The rest of the cast are no slouches here, though. Boyd Holbrook is disdainfully wicked as Pierce, the leader of the Reavers who are hunting Jackman and crew. The brand new Dafne Keen is precious and precocious as she screeches and annihilates everyone in her path as X-23. Stephen Merchant even surprised me by being a compelling Caliban who brought a little humour to the opening act of the film. Not enough can be said, of course, for Patrick Stewart. Apparently, he is also giving up the role of Xavier after this (I’ll believe it when I see it), but if it’s true, there could be no finer goodbye. Seeing Xavier bedridden and riddled with dementia was heartbreaking, but to then turn and give such a touching performance when Xavier’s father role came full circle was simply wonderful. The cast really brought all the pieces of this film together.
“Say what you will of The Wolverine, but I felt Mangold understood the Wolverine character better than anyone else who had tackled him thus far.”
As you can probably also imagine, giving the Wolverine an R rating was the greatest thing that could ever, ever happen to an X-Men fan. To finally here Wolvie dropping F-bombs like it was going out of style and to see a fully unleashed Beserker Rage on the big screen gave me chills! Throw in some X-23 slashing and the violence and gore was ramped up to extreme levels. The thing Mangold did well with the violence, though, is that it wasn’t gratuitous, it was just simply what would happen if a walking killing machine with unbreakable claws decided to start slashing people with them. Yes, eventually the healing factor does lend itself to some pretty ridiculous gore, but it never felt like the film revelled in the violence. It was just another part of the character that needed to be explored.
Which is ultimately what makes this film so good. It’s the exploration of Logan as a character – someone we’ve known, grown up with or watched his exploits across many movies. We see what his tattered life led him to, the dark abyss that all the lives he’s claimed, all the people he’s lost, and all the horror he was subjected to pulled him into. But we also see who Logan truly is under all the mutant powers, adamantium and unbridled rage. Yeah, let’s not pretend that the violent and explosive set pieces aren’t a huge, integral part to this film. However, it’s the small, quiet parts in between that really set this apart from not only the franchise, but from most comic book films. It’s when Logan, Xavier and X-23 go shopping, or eat dinner or when Logan has to tend for Xavier, essentially his father. It’s those moments that you get a glimpse behind the tortured psyche of our favourite hero and see the humanity behind the killing machine.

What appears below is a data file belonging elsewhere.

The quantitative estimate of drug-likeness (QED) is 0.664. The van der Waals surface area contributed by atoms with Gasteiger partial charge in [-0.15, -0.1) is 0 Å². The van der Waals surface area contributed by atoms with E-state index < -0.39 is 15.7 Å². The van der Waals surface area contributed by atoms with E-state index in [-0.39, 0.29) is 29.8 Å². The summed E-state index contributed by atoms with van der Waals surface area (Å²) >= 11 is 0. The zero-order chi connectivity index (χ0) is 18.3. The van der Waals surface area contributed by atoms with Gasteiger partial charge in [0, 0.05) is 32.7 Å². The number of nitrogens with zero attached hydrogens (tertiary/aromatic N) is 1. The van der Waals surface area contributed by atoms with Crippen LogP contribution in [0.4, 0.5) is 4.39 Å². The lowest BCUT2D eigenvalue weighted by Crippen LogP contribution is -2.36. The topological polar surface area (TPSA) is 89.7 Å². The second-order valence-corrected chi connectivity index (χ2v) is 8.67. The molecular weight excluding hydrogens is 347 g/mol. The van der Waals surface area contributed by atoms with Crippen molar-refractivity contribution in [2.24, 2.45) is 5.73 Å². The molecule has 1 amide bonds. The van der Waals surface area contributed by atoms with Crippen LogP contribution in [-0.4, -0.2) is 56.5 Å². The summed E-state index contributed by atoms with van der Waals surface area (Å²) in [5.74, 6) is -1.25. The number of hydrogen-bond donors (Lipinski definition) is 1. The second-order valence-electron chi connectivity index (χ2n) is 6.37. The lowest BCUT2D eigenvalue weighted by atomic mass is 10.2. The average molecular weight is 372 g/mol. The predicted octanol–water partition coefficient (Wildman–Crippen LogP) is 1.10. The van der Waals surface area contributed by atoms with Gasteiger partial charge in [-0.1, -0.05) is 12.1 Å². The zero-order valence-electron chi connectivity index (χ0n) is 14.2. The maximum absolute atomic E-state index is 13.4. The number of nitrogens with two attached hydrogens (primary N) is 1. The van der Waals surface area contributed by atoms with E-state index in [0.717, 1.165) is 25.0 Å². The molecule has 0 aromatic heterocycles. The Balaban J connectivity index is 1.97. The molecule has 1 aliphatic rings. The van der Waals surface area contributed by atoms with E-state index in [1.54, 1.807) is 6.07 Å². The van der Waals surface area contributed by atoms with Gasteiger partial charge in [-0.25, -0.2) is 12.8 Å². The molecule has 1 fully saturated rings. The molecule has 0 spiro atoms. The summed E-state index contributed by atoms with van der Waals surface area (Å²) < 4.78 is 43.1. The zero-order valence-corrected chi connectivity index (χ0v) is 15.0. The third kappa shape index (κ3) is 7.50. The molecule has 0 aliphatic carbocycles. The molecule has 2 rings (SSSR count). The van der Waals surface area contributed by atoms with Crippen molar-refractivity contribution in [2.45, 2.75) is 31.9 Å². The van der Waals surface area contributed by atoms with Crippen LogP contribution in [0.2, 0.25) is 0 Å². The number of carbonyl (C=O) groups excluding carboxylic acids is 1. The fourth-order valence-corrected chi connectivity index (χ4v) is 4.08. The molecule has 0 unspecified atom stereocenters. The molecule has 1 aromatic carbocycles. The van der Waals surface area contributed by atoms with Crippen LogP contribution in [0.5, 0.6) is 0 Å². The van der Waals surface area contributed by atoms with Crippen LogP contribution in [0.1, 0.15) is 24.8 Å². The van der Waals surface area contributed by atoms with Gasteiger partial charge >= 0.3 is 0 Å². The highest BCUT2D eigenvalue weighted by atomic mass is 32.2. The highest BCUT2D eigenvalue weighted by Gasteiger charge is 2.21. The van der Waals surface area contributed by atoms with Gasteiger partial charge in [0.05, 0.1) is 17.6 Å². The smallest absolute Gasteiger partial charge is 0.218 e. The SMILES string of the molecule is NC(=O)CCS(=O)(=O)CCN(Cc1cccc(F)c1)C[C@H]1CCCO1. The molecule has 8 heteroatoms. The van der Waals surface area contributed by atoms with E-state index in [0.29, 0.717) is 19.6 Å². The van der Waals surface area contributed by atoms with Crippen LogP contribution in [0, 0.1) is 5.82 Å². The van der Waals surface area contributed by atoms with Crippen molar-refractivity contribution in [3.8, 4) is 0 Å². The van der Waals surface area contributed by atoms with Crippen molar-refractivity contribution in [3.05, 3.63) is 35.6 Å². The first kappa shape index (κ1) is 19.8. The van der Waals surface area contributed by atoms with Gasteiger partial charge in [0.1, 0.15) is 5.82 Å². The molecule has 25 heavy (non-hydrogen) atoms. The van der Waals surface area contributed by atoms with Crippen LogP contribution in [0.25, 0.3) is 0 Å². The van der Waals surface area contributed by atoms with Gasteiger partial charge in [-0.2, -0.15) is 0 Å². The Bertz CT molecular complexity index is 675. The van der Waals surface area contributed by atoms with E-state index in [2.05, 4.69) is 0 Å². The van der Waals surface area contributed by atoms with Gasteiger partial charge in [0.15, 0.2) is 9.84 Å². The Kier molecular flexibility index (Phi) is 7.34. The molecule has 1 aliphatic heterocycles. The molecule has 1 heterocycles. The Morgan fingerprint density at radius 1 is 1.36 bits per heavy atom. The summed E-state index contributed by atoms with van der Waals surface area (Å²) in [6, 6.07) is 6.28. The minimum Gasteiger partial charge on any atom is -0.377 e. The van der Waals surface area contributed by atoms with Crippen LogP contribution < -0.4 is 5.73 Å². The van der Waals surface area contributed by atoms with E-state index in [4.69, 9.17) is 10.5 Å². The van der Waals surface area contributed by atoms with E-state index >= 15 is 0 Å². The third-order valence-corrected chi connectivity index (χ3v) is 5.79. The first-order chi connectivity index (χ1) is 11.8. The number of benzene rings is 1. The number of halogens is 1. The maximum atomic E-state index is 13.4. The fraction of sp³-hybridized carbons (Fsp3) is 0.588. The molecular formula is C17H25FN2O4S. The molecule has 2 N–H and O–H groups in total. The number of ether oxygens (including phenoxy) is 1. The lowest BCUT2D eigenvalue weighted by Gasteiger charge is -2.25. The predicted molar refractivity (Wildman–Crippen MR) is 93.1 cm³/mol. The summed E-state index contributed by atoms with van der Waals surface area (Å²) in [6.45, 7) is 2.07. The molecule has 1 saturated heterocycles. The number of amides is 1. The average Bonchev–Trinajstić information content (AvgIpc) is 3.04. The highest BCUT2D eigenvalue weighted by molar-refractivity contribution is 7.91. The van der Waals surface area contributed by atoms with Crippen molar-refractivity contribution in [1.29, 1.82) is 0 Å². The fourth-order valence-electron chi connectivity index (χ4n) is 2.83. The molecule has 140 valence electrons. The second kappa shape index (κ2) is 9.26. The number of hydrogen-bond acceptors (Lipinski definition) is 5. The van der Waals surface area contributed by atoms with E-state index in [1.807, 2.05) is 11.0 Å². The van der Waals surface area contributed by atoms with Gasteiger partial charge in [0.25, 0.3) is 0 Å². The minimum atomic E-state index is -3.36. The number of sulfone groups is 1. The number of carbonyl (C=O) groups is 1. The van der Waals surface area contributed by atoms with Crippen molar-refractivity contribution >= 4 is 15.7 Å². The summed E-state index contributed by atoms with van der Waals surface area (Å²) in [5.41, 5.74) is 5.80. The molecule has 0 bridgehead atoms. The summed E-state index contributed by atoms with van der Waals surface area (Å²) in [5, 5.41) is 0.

There’s a very poignant scene where Xavier watches TV with X-23 and he shows her an old western, Shane. Shane was a gunslinger who was looking to leave his past behind him as he journeyed across the West. He came upon a man in trouble, befriended his family and became a different kind of father figure to the young son. A seemingly perfect friendship was formed between Shane and the family until a black hat killer came into the valley, began killing at will and Shane’s past came back to haunt him. It was a favourite movie of mine when I was growing up and the links Mangold drew between it and Logan are clear as day. With Logan; however, no one simply gets to ride off into the sunset. A well worded speech and a speedy unholstering won’t set everything right. Logan is visceral, dirty and grimy while also being touching, heartfelt and poetic in places. There could be no more fitting an end to the story of Logan, the Wolverine.
Thanks for everything, Mr. Jackman. It’s been a great 17 years. Logan is now playing everywhere.
• A terrific send off to an icon
• Finally a no holds barred Wolverine
• Equally gritty, violent, touching and emotional
• What timeline does this take place in